And there wouldn’t be a situation where a school could say, okay, alumni, let’s rally the troops, and everyone’s got to submit this survey and say really great things. So I like that about it. I mean, at least it may be flawed, but I would hope that it’s equally flawed across everything. The other thing I like about these results, aside from the fact that Harvard Business School is number one, is that it provides some justification for the intuition that I have had over the years of certain programs really punching above their weight class in terms of career outcomes. Tuck, I think, is one of those schools that because of the fact that everyone who goes there bleeds green and they all so look out for each other, there is really value to that in the real world after you graduate. I like seeing UCLA being given some of the credit. I feel that their career services office, as I have said many times before, is one of those sort of criminally underrated career services offices in the MBA ecosystem. Babson. I love seeing Babson perform so well. That’s another program that I frequently will tell people to consider. And I tell people, literally, don’t look at the rankings, just look at what classes they offer. And if those classes speak to you, then I think you should go there. So there’s a lot to like about this ranking, and I think the lack of data is frustrating.
[00:10:48.520] – Maria
On the one hand, like, oh, well, there’s no average GMAT or GRE score. But on the other hand, it is interesting because one could argue that maybe GMAT, GRE scores, GPAs, those sorts of standard, quantifiable measures, maybe they don’t count for as much in the real world post graduation career path as they count when you are a student. And so I also think that that’s another. It’s kind of an interesting angle in some ways. The lack of data, one might even say it frees them from being biased by some of these measures, like the test scores that might otherwise tilt someone one direction or another. Although I do agree that there’s a lot. I mean, there’s a lot of, if someone is a VP level, at some companies you might be there for 50 years and not be a VP level, and at other companies you might be a VP your second day on the job. So there’s certainly a lot of room for criticism. And how are we going to really know if they measured things in a reasonable way if they don’t tell us how they measured them? But I certainly think it’s an interesting conversation starter and I think it’s interesting that they have so much data and they don’t have an agenda other than generating clicks. So I think it’s interesting.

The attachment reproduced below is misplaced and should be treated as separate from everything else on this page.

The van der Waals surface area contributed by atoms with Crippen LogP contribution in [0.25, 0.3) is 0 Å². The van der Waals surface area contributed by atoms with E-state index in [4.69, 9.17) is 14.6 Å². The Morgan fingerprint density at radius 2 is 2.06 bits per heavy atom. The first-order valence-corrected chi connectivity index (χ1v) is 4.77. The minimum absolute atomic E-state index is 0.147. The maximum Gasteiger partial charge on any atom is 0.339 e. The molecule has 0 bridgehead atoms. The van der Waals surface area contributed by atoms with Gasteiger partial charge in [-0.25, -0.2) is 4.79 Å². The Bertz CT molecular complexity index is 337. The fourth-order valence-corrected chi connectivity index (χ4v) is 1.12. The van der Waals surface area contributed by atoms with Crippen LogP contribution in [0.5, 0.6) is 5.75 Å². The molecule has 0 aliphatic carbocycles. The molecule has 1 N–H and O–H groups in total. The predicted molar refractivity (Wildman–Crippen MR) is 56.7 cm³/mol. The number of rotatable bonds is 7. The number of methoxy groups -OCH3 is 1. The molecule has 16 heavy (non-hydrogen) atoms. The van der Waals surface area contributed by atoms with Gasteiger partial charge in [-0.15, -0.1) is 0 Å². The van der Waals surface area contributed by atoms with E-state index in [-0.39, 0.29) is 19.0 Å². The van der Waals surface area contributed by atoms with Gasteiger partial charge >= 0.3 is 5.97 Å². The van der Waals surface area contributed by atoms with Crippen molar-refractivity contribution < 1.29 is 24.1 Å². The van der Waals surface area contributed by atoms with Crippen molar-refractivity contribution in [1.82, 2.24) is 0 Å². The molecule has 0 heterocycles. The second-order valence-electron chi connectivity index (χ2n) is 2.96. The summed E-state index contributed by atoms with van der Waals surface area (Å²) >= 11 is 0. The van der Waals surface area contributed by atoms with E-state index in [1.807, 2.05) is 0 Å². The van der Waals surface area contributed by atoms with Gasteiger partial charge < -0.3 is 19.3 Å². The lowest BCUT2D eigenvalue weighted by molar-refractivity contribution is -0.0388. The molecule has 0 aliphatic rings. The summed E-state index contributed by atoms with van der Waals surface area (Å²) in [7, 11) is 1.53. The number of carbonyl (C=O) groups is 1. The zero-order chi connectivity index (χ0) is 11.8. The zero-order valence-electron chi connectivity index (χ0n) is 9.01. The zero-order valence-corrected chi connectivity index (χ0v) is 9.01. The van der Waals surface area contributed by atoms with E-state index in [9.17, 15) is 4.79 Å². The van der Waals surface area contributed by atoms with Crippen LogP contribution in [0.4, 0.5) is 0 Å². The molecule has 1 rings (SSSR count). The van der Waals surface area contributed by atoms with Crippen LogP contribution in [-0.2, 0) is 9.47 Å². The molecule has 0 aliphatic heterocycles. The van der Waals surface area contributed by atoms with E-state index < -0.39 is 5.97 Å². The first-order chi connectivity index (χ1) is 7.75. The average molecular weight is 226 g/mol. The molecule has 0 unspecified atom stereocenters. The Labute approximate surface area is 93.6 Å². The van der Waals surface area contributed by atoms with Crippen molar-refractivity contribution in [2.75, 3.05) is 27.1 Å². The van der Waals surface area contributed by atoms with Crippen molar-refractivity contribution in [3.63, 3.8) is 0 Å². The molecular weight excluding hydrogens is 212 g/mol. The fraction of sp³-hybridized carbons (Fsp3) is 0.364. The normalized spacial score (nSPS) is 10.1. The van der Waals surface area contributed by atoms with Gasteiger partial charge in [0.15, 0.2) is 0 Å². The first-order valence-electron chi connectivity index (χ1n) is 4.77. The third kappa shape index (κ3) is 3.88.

[00:12:05.910] – John